By Alex Distefano
By Scott Snowden
By Anna Merlan
By Steve Almond
By Jena Ardell
By Jon Campbell
By Alan Scherstuhl
By Tessa Stuart
Ironically, video footage shot by the police and others helped several people who were arrested during the RNC get their charges dropped. The trouble is that videos can tell the truthor an edited version of the truth. That's what the Civilian Complaint Review Board learned when it investigated claims of cop misconduct during a February 15, 2003, anti-war protest.
"The CCRB requested complete, unedited video footage from the police department. The department responded by requiring that the CCRB specify exact times and locations for which it received complaints," reads a CCRB status report on its work in 2003. "The agency received heavily edited videotape in response, which did not sufficiently aid the agency." CCRB asked the cops to provide unedited footage in the future and, according to a 2004 status report, the police complied.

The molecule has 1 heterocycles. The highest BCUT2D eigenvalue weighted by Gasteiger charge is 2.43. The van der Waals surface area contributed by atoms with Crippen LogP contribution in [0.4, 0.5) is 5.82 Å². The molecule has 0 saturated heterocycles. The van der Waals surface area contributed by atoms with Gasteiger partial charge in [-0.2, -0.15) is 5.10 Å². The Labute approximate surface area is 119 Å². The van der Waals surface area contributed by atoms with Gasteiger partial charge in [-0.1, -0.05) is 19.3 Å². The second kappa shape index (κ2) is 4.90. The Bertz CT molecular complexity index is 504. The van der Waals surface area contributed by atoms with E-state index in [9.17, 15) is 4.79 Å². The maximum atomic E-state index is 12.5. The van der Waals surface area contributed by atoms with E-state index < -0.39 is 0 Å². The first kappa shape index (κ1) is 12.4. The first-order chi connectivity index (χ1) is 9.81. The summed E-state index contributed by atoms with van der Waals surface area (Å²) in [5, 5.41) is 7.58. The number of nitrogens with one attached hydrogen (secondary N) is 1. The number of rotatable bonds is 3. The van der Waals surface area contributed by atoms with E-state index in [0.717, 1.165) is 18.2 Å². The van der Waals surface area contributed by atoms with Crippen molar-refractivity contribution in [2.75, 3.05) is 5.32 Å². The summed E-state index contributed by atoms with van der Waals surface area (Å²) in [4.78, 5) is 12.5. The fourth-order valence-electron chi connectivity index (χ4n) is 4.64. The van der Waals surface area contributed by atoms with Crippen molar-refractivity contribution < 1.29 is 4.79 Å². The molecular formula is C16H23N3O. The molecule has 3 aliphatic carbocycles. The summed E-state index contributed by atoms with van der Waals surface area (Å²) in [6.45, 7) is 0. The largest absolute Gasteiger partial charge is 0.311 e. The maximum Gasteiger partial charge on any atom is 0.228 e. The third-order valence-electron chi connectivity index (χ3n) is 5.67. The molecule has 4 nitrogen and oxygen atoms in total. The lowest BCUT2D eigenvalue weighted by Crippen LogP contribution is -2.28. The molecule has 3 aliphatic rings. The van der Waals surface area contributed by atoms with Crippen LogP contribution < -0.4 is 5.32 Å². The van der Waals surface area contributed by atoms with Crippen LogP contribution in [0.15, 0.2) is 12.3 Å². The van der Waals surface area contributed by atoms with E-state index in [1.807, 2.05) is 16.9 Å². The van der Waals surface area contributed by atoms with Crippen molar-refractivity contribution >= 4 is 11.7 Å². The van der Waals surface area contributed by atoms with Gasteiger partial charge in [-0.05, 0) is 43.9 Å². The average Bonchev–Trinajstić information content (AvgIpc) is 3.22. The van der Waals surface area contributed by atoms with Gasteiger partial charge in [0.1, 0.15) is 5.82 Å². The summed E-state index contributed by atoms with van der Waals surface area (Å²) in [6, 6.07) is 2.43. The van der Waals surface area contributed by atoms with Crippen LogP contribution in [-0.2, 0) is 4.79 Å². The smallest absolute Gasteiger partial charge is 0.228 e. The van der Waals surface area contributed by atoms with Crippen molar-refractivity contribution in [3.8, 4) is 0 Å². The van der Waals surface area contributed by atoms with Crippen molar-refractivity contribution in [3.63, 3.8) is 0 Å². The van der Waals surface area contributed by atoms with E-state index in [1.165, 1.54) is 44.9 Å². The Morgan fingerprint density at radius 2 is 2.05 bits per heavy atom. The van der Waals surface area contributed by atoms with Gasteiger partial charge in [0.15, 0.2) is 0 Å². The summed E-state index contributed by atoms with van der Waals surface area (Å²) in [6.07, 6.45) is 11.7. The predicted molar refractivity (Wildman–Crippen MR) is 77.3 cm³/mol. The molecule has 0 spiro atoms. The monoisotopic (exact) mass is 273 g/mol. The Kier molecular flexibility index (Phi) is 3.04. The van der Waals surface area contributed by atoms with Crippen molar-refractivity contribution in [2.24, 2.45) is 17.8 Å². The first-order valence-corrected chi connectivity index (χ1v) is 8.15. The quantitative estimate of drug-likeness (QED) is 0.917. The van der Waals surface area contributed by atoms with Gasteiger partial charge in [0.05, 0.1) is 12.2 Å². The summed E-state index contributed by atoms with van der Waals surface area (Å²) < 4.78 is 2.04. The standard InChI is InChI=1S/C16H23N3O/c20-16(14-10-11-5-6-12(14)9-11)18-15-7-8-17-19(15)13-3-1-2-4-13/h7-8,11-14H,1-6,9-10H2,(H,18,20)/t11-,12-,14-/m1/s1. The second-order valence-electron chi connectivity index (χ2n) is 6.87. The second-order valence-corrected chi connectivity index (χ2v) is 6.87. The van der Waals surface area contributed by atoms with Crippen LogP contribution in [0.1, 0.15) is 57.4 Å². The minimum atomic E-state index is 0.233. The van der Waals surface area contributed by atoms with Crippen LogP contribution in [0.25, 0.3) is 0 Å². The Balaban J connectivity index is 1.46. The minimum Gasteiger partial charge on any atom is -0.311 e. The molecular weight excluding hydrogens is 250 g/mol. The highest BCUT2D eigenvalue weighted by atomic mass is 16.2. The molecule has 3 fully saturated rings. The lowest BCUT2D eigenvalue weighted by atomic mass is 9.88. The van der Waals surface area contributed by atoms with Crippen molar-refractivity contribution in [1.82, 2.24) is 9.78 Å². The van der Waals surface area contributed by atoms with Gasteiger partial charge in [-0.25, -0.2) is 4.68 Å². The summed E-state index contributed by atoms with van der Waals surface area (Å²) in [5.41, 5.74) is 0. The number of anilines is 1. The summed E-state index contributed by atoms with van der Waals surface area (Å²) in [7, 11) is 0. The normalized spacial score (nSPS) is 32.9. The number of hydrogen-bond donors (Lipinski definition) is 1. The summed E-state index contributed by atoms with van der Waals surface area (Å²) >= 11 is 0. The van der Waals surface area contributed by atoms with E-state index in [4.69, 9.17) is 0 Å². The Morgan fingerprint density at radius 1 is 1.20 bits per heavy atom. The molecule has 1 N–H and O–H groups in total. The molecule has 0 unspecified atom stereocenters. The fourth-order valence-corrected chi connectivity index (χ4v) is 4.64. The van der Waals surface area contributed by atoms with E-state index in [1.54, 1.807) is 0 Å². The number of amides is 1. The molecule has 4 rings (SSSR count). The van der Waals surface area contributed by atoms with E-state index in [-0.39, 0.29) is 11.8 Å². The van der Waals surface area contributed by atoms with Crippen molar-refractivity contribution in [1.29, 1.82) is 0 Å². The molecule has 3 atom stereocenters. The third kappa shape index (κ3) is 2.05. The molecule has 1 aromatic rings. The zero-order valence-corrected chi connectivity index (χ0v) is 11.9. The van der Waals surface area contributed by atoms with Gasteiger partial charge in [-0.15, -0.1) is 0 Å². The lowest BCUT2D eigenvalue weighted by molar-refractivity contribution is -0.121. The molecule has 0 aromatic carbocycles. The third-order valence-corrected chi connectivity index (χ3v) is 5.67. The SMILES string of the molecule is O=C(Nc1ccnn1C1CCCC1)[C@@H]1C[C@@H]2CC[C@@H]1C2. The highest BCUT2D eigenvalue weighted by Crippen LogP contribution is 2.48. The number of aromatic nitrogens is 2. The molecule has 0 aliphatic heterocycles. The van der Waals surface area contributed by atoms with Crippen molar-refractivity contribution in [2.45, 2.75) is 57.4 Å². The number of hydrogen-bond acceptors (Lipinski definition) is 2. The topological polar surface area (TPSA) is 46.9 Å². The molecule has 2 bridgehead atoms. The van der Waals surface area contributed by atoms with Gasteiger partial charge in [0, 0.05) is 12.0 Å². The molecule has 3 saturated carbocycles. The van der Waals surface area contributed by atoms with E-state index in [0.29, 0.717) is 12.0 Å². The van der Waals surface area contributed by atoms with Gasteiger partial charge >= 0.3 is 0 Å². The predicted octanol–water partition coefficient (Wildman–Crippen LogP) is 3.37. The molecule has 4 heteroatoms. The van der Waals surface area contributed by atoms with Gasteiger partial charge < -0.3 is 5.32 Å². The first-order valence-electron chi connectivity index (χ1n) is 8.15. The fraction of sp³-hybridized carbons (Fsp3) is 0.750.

The experiences of RNC protesters and CCRB investigators might seem like reasons for civil libertarians to support rather than oppose more taping by the police to ensure that any police misconduct at demonstrations is documented.
"We have said to them, 'If that's what you're interested in, then put it in the hands of the Corporation Counsel, but why do you need to keep it in the Intelligence Division?' " says lawyer Jethro Eisenstein. "That to us is the question that they won't answer, and what makes it ominous."